When Irène Némirovsky was composing Suite Française ( Selection July/Aug 2006) in 1940, two years before she died in Auschwitz, she was also writing Fire in the Blood. This newly discovered novel, like the second and third parts of Suite Française, takes place in Issy-l'Évêque, a rural region in Burgundy, before and after the war. At the start, a middle-aged Silvio, who has chosen a life of solitude, learns of his cousin's daughter's engagement and identifies her "fire in her blood." Soon drawn back into village life, Silvio chronicles three interwoven stories of love, scandal, betrayal, and regret, concluding that this "fire in the blood," with which he identifies so strongly, leads to infidelity-and violence.
Knopf. 138 pages. $22. ISBN: 0307267482
San Antonio Exp-News
"Hardly any literary news could be more exciting than the publication of yet another posthumous novel by Irène Némirovsky. ... Every page, every sentence is a treasure." David Hendricks
Sunday Times (U.K.)
"Passion and dispassion stare at each other with mutual lack of understanding. In a book fuelled with images of fire and embers, Némirovsky brilliantly depicts a closed-in, inward-looking community, then gives what happens in it universal resonance by exhibiting not only what people do to each other but what the passing of time does to us all." Peter Kemp
"An entire world, vividly rendered, and not just finely selected shards of a world, emerges from those pages. ... She sets the tragedies of the plot in motion so unobtrusively, yet so surely, that when they come together the book has the inevitability-and yet the shock-that characterizes the books that mark us." Charles Taylor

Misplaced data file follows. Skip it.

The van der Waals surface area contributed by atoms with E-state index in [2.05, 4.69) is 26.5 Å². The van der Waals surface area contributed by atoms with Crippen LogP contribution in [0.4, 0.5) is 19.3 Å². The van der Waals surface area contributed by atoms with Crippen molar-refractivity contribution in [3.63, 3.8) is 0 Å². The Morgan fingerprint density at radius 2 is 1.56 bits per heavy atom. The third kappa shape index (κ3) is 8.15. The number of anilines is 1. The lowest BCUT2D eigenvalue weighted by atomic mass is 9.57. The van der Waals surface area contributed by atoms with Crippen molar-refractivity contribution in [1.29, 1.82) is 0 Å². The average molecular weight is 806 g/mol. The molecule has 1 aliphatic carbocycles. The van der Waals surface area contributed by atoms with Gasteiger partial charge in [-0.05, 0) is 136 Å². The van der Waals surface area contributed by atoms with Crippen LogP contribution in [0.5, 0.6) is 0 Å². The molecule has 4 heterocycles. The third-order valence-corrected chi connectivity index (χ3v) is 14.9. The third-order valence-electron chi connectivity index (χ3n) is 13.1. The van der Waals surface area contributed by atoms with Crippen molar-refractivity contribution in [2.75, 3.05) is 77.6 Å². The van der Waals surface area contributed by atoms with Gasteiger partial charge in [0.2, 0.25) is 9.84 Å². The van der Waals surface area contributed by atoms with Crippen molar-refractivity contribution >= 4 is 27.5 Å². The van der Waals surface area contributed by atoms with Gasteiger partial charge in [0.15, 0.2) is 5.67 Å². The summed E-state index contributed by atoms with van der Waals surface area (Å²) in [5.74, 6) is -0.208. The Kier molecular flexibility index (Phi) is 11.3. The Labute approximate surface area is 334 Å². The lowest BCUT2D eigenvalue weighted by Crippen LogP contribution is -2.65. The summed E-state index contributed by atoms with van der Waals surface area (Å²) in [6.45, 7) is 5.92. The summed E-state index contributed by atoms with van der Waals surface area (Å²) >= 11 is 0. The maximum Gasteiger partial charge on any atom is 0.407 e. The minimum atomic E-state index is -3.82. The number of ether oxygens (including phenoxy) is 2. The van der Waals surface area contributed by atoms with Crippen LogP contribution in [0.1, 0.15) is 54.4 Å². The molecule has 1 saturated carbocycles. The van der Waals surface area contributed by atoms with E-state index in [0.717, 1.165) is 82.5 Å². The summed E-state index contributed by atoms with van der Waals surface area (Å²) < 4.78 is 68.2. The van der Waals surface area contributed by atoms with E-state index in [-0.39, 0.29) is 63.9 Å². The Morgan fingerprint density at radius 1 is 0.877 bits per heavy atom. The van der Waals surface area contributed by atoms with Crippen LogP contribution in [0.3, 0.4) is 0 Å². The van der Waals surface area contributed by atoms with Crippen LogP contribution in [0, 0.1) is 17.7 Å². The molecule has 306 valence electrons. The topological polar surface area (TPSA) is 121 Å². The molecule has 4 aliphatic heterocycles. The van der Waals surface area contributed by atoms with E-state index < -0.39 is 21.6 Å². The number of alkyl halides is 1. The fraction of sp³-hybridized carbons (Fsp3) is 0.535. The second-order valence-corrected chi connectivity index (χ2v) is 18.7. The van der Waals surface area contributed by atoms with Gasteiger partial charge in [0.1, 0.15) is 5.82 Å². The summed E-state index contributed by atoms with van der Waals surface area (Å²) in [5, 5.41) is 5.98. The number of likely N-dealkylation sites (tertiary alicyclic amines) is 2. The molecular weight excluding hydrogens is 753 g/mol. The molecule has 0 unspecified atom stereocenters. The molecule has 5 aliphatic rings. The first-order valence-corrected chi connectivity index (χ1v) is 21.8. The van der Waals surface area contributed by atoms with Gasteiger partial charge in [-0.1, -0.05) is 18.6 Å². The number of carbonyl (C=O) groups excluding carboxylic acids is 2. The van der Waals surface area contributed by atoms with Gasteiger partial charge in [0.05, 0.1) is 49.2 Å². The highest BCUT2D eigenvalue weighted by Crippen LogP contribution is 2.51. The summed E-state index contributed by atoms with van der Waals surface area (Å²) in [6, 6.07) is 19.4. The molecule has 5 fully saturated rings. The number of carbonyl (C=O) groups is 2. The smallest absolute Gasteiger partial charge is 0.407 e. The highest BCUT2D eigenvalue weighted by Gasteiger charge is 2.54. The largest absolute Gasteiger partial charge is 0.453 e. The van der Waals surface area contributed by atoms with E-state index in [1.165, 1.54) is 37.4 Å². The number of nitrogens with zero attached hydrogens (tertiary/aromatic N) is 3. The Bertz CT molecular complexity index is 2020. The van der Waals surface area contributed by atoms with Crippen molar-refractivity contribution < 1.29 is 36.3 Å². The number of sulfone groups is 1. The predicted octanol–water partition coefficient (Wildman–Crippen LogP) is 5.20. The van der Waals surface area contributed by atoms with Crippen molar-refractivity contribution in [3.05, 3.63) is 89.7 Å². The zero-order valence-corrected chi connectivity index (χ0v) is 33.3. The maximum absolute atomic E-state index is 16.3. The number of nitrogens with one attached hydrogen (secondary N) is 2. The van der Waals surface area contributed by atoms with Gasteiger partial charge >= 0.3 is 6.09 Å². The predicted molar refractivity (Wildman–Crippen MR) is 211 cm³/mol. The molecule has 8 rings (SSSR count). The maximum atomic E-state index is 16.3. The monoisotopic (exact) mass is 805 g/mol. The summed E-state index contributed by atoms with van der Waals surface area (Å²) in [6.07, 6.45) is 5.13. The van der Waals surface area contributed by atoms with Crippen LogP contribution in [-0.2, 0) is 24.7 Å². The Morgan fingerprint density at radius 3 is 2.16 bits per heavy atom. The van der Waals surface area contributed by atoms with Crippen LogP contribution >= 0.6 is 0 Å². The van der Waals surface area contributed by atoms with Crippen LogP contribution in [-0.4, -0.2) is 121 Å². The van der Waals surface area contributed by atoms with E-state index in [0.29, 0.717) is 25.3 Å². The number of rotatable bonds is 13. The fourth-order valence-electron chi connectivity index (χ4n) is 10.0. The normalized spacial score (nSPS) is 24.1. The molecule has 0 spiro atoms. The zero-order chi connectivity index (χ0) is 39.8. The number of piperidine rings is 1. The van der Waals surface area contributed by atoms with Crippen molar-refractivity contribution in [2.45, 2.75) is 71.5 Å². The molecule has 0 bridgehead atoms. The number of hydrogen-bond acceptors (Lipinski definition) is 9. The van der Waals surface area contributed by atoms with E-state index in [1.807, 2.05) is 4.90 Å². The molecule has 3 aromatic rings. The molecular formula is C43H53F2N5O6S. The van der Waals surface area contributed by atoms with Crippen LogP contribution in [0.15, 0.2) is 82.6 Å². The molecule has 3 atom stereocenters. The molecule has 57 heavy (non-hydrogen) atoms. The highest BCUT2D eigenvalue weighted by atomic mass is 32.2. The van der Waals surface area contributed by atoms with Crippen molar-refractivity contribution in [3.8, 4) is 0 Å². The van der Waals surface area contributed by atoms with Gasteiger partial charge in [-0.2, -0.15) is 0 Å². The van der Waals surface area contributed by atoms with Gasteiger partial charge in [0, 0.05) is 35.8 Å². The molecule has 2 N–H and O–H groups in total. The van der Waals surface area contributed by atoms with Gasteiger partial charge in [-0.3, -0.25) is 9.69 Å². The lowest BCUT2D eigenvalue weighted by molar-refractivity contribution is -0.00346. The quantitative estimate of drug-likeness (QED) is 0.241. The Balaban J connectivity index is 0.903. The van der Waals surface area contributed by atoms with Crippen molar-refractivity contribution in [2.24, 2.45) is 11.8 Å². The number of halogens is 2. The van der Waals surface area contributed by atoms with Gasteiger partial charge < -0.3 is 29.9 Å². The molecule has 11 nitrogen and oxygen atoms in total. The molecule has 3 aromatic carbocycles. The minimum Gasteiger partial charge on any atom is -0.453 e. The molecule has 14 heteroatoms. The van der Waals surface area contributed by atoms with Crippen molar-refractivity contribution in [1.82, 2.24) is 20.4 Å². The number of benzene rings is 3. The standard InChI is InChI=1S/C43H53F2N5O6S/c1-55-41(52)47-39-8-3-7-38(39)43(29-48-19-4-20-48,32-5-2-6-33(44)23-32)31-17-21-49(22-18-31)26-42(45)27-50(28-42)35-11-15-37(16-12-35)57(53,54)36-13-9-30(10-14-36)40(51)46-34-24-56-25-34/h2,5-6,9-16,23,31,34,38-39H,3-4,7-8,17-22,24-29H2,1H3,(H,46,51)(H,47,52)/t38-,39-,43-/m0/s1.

"The events [Silvio] recounts in his deceptively casual notebook entries (the form the novel takes) are the stuff of high melodrama, muted by rural propriety and concern for family reputation. ... Subdued on its surface, but with a tamped-down sensuality that gives it a near-vicious narrative drive, the book has a powerful sting in its tail."
"Here, as in Suite Française, the human pettiness and incidental cruelty that Némirovsky understands so soberly is offset by her sensual delight in the natural world. ... Her own reflection on the journey from youth to old age maps the birth and death of impetuous passion to the absence of fire in the blood." Ruth Scurr
Los Angeles Times
"Although it is hard to match the power of Suite Française, Fire in the Blood is strangely engaging despite its overheated prose. Némirovsky again excavates the hypocrisy and self-serving impulses embedded in French culture-and, perhaps, all human nature." Heller McAlpin
NY Times Book Review
"The first thing to say about this novella, limpidly translated by Sandra Smith, is that it has almost none of the historical immediacy of Suite Française. ... With the return to print of four of Némirovsky's earlier novels (including David Golder) planned for the coming months, we will soon be in a better position to judge precisely where this modest melodrama belongs in the larger achievement of a complex and remarkable writer." Christopher Benfey
Given the astounding success of Suite Française, critics were overjoyed to find another book by Irène Némirovsky, who wrote about a dozen novels and many short stories during her lifetime. (Though relatively new to American readers, Némirovsky, published a French best seller, David Golder, in 1929). Fire in the Blood, which survived as a partially typed manuscript, raises inevitable comparisons to Suite Française. Reviewers agreed that despite its smaller, less powerful scope and lack of immediacy, the novel is a small gem in its depiction of social relations in the French countryside. A few cited some purple prose, a clunky narrator, and a rather unremarkable love story, but Némirovsky's insight into human nature more than compensates for these flaws.